Today’s amazing online resource – the Journals of Lachlan and Elizabeth Macquarie – is generously brought to us all by Macquarie University and the State Library of New South Wales.
Click here for full transcripts of diaries written over thirteen years by Lachlan Macquarie, governor of colonial New South Wales between 1810 and 1822, and his wife, Elizabeth. Elizabeth Macquarie’s diary describes the couple’s journey to Australia in 1809, including accounts of Madeira, Rio de Janeiro, and Cape Town. Her husband’s diaries are in eight sections, each recording official tours of inspection to parts of the New South Wales interior and to Van Diemen’s Land.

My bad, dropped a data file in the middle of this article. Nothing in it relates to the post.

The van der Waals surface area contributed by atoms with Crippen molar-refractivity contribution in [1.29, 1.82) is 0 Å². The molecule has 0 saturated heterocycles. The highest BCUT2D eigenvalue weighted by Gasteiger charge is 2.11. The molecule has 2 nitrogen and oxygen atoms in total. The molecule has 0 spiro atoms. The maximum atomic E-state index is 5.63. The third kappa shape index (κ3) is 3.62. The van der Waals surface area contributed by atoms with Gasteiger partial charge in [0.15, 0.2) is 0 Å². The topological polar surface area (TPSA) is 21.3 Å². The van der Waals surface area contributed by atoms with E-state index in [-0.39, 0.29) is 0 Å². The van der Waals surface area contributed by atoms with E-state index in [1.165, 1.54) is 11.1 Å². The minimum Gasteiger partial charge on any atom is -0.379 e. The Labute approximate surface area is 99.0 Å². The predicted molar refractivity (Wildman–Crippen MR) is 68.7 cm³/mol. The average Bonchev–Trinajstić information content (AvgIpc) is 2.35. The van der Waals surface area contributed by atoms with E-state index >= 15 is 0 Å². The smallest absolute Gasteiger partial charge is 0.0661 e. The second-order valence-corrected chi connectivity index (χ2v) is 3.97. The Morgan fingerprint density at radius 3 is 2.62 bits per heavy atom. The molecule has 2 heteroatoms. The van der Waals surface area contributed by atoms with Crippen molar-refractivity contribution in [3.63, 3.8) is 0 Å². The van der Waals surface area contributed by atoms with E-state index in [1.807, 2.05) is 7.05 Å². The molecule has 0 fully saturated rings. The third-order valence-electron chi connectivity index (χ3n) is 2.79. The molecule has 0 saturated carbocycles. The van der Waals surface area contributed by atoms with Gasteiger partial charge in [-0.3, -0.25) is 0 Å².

Having spent too many hours poring over handwritten letters and documents trying to decipher the words and sentences, a transcribed document is a gift in itself. To have that transcription freely available online is nothing short of miraculous.
I’ve not yet looked at Mrs Macquarie’s diary, but Governor Macquarie’s writing style is crisp and to the point. His entries are short and very readable. He describes the landscape, his horses, and his servants. Mrs M, as he calls her, often accompanies him in the carriage or on horseback and he lovingly admires her pluck and her stamina.